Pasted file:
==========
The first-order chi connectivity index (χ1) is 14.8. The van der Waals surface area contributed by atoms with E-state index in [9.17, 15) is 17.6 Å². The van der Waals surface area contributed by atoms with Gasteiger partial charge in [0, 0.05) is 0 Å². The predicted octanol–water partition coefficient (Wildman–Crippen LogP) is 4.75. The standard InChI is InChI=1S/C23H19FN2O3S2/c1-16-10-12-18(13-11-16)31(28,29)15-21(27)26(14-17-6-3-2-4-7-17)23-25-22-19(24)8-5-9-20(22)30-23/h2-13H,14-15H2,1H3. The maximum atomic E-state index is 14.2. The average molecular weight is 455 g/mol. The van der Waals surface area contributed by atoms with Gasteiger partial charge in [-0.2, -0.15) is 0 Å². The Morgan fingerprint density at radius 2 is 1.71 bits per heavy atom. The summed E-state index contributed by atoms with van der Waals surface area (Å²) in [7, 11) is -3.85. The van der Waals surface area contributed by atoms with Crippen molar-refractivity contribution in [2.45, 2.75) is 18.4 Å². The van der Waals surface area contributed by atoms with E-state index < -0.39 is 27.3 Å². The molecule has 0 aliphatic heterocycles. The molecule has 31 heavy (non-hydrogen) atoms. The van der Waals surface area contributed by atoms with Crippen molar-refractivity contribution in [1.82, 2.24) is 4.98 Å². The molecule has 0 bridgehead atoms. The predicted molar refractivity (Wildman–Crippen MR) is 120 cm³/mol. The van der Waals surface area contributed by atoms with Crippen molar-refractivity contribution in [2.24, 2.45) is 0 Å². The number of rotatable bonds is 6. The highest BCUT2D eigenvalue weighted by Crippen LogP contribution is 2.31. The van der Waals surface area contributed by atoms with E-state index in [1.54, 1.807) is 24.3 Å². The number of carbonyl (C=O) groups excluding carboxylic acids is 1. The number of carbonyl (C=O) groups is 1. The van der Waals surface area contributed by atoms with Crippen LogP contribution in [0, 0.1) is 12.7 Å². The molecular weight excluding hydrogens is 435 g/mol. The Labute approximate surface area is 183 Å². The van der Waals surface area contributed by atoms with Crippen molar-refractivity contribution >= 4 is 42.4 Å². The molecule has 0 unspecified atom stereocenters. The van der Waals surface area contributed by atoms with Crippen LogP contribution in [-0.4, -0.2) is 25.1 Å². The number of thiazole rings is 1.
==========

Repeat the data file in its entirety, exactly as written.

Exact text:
The first-order chi connectivity index (χ1) is 14.8. The van der Waals surface area contributed by atoms with E-state index in [9.17, 15) is 17.6 Å². The van der Waals surface area contributed by atoms with Gasteiger partial charge in [0, 0.05) is 0 Å². The predicted octanol–water partition coefficient (Wildman–Crippen LogP) is 4.75. The standard InChI is InChI=1S/C23H19FN2O3S2/c1-16-10-12-18(13-11-16)31(28,29)15-21(27)26(14-17-6-3-2-4-7-17)23-25-22-19(24)8-5-9-20(22)30-23/h2-13H,14-15H2,1H3. The maximum atomic E-state index is 14.2. The average molecular weight is 455 g/mol. The van der Waals surface area contributed by atoms with Gasteiger partial charge in [-0.2, -0.15) is 0 Å². The Morgan fingerprint density at radius 2 is 1.71 bits per heavy atom. The summed E-state index contributed by atoms with van der Waals surface area (Å²) in [7, 11) is -3.85. The van der Waals surface area contributed by atoms with Crippen molar-refractivity contribution in [2.45, 2.75) is 18.4 Å². The van der Waals surface area contributed by atoms with E-state index < -0.39 is 27.3 Å². The molecule has 0 aliphatic heterocycles. The molecule has 31 heavy (non-hydrogen) atoms. The van der Waals surface area contributed by atoms with Crippen molar-refractivity contribution in [1.82, 2.24) is 4.98 Å². The molecule has 0 bridgehead atoms. The predicted molar refractivity (Wildman–Crippen MR) is 120 cm³/mol. The van der Waals surface area contributed by atoms with Crippen molar-refractivity contribution in [2.24, 2.45) is 0 Å². The number of rotatable bonds is 6. The highest BCUT2D eigenvalue weighted by Crippen LogP contribution is 2.31. The van der Waals surface area contributed by atoms with E-state index in [1.54, 1.807) is 24.3 Å². The number of carbonyl (C=O) groups excluding carboxylic acids is 1. The number of carbonyl (C=O) groups is 1. The van der Waals surface area contributed by atoms with Crippen LogP contribution in [0, 0.1) is 12.7 Å². The molecular weight excluding hydrogens is 435 g/mol. The Labute approximate surface area is 183 Å². The van der Waals surface area contributed by atoms with Crippen molar-refractivity contribution >= 4 is 42.4 Å². The molecule has 0 unspecified atom stereocenters. The van der Waals surface area contributed by atoms with Crippen LogP contribution in [-0.4, -0.2) is 25.1 Å². The number of thiazole rings is 1.